The Lutheran Church–Missouri Synod has elected the denomination’s director of disaster response as president, a candidate backed by its more conservative members. Matthew Harrison received 54 percent of the vote for the three-year term, defeating three-term incumbent Gerald Kieschnick, who received 45 percent.
How is God involved in our lives? We often have difficulty answering this question. And when we do answer it, our ideas tend to be simplistic. We either think of God as an alien, almost magical force that immediately and directly intervenes in our lives, or we think of God as an enhancement—a better and larger version—of our natural capacities.
Imagine that after you read scripture and proclaim, “This is the Word of the Lord,” someone greets you with the question, “Were you really identifying your words with those of God?” What would you say next? Kevin Vanhoozer’s Remythologizing Theology helps answer this question.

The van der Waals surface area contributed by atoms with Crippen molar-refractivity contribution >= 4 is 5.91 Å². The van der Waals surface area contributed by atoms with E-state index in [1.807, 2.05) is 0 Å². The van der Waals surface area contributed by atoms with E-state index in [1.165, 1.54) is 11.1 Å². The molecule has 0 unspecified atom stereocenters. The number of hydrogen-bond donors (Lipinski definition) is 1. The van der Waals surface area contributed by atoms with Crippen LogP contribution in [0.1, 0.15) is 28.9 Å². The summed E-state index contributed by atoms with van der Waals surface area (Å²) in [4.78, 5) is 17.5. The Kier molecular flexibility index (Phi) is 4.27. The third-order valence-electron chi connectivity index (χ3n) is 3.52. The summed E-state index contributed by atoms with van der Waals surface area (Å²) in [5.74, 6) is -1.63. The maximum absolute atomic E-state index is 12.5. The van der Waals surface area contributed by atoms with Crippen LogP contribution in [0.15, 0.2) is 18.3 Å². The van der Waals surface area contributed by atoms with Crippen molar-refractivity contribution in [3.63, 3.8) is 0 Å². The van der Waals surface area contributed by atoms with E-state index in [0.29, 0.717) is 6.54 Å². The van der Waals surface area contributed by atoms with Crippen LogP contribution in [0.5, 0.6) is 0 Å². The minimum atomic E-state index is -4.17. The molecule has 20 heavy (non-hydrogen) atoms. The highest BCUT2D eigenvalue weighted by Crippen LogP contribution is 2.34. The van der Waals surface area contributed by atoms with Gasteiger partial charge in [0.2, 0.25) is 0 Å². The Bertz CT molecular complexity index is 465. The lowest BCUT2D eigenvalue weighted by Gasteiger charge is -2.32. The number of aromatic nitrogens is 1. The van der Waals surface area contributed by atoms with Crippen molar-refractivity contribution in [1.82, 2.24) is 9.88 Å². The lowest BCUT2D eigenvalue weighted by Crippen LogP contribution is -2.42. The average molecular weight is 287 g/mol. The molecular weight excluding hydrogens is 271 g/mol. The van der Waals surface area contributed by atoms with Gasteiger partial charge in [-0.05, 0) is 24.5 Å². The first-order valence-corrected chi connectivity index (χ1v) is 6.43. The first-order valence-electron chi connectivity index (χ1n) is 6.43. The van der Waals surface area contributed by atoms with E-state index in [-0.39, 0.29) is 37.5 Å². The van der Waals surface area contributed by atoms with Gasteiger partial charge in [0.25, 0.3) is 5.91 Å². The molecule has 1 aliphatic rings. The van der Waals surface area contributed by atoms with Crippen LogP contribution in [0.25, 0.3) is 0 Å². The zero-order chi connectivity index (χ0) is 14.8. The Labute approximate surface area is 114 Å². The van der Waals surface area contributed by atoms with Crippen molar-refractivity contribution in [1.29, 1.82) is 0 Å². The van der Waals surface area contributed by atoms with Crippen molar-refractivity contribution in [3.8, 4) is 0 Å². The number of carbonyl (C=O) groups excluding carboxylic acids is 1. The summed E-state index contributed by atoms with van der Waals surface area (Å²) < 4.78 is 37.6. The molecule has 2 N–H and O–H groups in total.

After giving the keynote address at a recent conference on “ecological civilization” attended by more than 60 scholars and government officials from China, theologian John Cobb joined conferees in a group photo. Then, in a spontaneous break in the schedule, Chinese participants took turns standing or sitting near Cobb while associates and friends snapped their pictures.
The Central African Republic is being torn apart by strife between Muslims and Christians. A Catholic church in one small town has taken in about 650 Muslims who are seeking sanctuary from Christian marauders. Father Xavier Fagba, the priest at the church, knows that some Muslims hiding in his church attacked Christian families in the past year. The priest is determined to keep providing sanctuary because “the Muslims discovered in our church that the God we worship is the same as their God. And that’s the vision the whole of this country needs to have,” the priest said (BBC, February 13).